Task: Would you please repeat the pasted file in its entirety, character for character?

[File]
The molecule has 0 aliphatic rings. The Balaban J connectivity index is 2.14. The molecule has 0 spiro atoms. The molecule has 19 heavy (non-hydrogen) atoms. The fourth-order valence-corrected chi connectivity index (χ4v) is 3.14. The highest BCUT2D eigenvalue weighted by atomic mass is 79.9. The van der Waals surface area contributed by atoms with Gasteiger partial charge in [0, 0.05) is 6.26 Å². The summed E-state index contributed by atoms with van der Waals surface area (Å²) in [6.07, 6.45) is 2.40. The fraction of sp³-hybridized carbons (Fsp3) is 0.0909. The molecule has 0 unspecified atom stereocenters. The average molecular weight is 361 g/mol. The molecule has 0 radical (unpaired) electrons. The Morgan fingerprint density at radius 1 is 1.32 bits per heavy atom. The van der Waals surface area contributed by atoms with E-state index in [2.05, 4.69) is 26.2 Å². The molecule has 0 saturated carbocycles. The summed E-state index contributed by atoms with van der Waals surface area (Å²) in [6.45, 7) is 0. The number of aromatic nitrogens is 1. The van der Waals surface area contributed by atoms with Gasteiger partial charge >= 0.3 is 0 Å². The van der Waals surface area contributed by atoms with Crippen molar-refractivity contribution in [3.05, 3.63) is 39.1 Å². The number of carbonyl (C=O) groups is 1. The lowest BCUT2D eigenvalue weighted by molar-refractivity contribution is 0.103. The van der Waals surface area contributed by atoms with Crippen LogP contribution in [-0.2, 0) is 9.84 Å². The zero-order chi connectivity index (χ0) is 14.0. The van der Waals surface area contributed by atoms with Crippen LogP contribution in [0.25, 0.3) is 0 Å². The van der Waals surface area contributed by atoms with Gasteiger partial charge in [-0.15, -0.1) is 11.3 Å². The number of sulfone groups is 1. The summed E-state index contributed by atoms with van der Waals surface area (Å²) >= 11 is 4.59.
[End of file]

The molecule has 0 aliphatic rings. The Balaban J connectivity index is 2.14. The molecule has 0 spiro atoms. The molecule has 19 heavy (non-hydrogen) atoms. The fourth-order valence-corrected chi connectivity index (χ4v) is 3.14. The highest BCUT2D eigenvalue weighted by atomic mass is 79.9. The van der Waals surface area contributed by atoms with Gasteiger partial charge in [0, 0.05) is 6.26 Å². The summed E-state index contributed by atoms with van der Waals surface area (Å²) in [6.07, 6.45) is 2.40. The fraction of sp³-hybridized carbons (Fsp3) is 0.0909. The molecule has 0 unspecified atom stereocenters. The average molecular weight is 361 g/mol. The molecule has 0 radical (unpaired) electrons. The Morgan fingerprint density at radius 1 is 1.32 bits per heavy atom. The van der Waals surface area contributed by atoms with E-state index in [2.05, 4.69) is 26.2 Å². The molecule has 0 saturated carbocycles. The summed E-state index contributed by atoms with van der Waals surface area (Å²) in [6.45, 7) is 0. The number of aromatic nitrogens is 1. The van der Waals surface area contributed by atoms with Gasteiger partial charge >= 0.3 is 0 Å². The van der Waals surface area contributed by atoms with Crippen molar-refractivity contribution in [3.05, 3.63) is 39.1 Å². The number of carbonyl (C=O) groups is 1. The lowest BCUT2D eigenvalue weighted by molar-refractivity contribution is 0.103. The van der Waals surface area contributed by atoms with Crippen LogP contribution in [-0.2, 0) is 9.84 Å². The zero-order chi connectivity index (χ0) is 14.0. The van der Waals surface area contributed by atoms with Crippen LogP contribution in [0.25, 0.3) is 0 Å². The van der Waals surface area contributed by atoms with Gasteiger partial charge in [-0.15, -0.1) is 11.3 Å². The number of sulfone groups is 1. The summed E-state index contributed by atoms with van der Waals surface area (Å²) >= 11 is 4.59.